\From the Latin of Da. Allibond, in our last, page 306.]

In Anton, a Wood's Fasti Oxoniens. p. 723. Part 2. A. D. 1643. 19. Carol. I.

October the 17th. John Allibond, of Magdalene College, was created Doctor of Divinity. This worthy doctor, who was a Buckinghamshire man born, and lately the Chief Master of the Free-School joining to Magdalene College, was a most excellent Latin Poet and Philologist, and hath published,—Rustica Academiæ Oxonienfis nuper Reformat* Defcriptio; una cum Comitiis ibidem 1648, habitis, fee. It was twice printed in 1648. He died at Bradwell in Gloucestershire, of which place he was Rector, anno 1658.

W HILST out of town, strange news alarm'd

My ears which sounded odiy,
That Oxford was to be reform'd
By dunces, call'd, The Godly.

I soon resolv'd, if no ill chance

Should cross my inclination,
To make my eyes the evidence

Of this New Reformation.

Entering the city to inspect

These blessed regulators,
I only found a meagre sect

Of formal ugly creatures.

Those Those who had slept in Decius' den

An age, and then awaking,
Sure never saw suchtill-Iook'd men,

Or monsters of God's making.

Crojses and Temples [they] beheld,

In early days erected,
Which pious guides took care to build

When virtue was respected.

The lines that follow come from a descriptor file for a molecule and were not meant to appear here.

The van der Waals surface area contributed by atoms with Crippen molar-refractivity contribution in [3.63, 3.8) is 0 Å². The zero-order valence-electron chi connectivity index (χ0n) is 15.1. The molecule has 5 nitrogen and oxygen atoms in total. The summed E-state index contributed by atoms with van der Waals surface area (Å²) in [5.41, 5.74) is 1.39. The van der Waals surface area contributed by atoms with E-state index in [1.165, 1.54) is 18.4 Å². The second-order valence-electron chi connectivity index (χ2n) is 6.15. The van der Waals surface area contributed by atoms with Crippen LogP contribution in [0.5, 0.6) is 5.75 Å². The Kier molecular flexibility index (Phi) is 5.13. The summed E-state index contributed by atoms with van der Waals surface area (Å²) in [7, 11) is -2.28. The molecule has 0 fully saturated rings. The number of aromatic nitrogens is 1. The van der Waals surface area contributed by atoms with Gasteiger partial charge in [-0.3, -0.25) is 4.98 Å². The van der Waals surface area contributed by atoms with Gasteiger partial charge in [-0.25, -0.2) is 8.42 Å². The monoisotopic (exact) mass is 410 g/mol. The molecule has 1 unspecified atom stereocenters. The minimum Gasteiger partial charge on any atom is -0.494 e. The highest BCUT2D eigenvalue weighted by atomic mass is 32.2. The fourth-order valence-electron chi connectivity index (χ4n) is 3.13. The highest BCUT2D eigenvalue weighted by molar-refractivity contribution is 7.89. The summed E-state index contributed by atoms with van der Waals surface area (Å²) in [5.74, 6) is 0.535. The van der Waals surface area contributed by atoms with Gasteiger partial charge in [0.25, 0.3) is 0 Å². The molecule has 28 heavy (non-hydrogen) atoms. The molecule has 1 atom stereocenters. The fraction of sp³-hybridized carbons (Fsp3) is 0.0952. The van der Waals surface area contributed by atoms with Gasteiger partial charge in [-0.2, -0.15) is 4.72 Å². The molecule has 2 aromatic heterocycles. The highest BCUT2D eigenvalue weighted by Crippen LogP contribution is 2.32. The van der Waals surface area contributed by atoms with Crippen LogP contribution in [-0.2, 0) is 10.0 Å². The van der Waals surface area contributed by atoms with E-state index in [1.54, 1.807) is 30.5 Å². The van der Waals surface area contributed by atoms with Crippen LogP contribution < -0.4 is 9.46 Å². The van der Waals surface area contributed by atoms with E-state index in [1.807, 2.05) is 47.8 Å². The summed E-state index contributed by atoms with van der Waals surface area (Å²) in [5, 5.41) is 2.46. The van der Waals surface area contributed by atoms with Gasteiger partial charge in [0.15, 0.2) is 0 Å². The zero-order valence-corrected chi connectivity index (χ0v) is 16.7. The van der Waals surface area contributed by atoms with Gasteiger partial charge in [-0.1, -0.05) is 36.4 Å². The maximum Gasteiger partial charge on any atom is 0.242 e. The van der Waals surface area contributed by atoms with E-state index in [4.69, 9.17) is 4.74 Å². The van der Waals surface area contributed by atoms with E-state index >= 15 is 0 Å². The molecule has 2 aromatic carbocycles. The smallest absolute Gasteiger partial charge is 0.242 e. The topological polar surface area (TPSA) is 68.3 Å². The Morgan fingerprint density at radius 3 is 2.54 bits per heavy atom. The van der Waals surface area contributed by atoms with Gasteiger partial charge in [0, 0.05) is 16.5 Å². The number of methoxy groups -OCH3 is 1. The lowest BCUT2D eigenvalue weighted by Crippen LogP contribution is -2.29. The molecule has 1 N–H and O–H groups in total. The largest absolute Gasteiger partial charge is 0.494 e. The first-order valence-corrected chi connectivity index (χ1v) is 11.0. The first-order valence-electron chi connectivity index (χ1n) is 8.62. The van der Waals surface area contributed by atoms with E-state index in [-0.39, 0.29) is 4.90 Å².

But, in these holier times, our saints

Hold Temples in derision,
And pull down Crosses with pretence,

They're signs of superstition.

First drawn to th' schools by Assemblies Rules,

I found 'em much polluted,
Where Scholars'once, instead of Fools,

In solemn form disputed.

I Kings Professors did expect,

As usual, but I found none, ,v

Nor young Inceptors, but th' elect,

With neither hood nor gown on.

Then cross the Quadrangle I pass,

Where youth were wont to prattle; But found the fame o'errun with grafs,

Enough to fat lean cattle.

To th' Music-School I next repair'd,

By ladies once frequented;
But saw no sports, no music heard,

The place seem'd quite absented

Mounting the Bod'leian Pile, I step'd

To view the kingdom's glory, There only found the knave that kept

That fam'd repository.

Where piles of books, in woful cafe,
, Neglected lay at random,
Because the Saints had not the grace,
Or wit, to understand 'em,